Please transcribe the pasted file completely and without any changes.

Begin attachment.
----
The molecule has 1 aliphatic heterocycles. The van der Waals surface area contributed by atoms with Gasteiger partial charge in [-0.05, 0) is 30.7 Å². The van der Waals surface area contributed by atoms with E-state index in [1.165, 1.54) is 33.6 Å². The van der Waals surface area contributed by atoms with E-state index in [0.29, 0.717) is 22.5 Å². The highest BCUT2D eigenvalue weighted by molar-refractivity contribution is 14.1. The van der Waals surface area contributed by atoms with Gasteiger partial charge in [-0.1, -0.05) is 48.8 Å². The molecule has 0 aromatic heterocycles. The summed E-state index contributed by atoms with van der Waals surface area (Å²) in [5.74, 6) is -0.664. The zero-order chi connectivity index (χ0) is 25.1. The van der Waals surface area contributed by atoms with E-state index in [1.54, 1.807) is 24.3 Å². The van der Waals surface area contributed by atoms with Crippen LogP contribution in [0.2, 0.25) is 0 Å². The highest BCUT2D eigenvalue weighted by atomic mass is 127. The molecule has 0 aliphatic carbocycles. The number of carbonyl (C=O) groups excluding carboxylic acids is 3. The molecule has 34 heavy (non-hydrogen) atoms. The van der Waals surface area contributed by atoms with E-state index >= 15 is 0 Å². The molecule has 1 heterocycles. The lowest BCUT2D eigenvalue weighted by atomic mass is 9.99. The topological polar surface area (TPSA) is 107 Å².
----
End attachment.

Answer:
The molecule has 1 aliphatic heterocycles. The van der Waals surface area contributed by atoms with Gasteiger partial charge in [-0.05, 0) is 30.7 Å². The van der Waals surface area contributed by atoms with E-state index in [1.165, 1.54) is 33.6 Å². The van der Waals surface area contributed by atoms with E-state index in [0.29, 0.717) is 22.5 Å². The highest BCUT2D eigenvalue weighted by molar-refractivity contribution is 14.1. The van der Waals surface area contributed by atoms with Gasteiger partial charge in [-0.1, -0.05) is 48.8 Å². The molecule has 0 aromatic heterocycles. The summed E-state index contributed by atoms with van der Waals surface area (Å²) in [5.74, 6) is -0.664. The zero-order chi connectivity index (χ0) is 25.1. The van der Waals surface area contributed by atoms with E-state index in [1.54, 1.807) is 24.3 Å². The van der Waals surface area contributed by atoms with Crippen LogP contribution in [0.2, 0.25) is 0 Å². The highest BCUT2D eigenvalue weighted by atomic mass is 127. The molecule has 0 aliphatic carbocycles. The number of carbonyl (C=O) groups excluding carboxylic acids is 3. The molecule has 34 heavy (non-hydrogen) atoms. The van der Waals surface area contributed by atoms with E-state index >= 15 is 0 Å². The molecule has 1 heterocycles. The lowest BCUT2D eigenvalue weighted by atomic mass is 9.99. The topological polar surface area (TPSA) is 107 Å².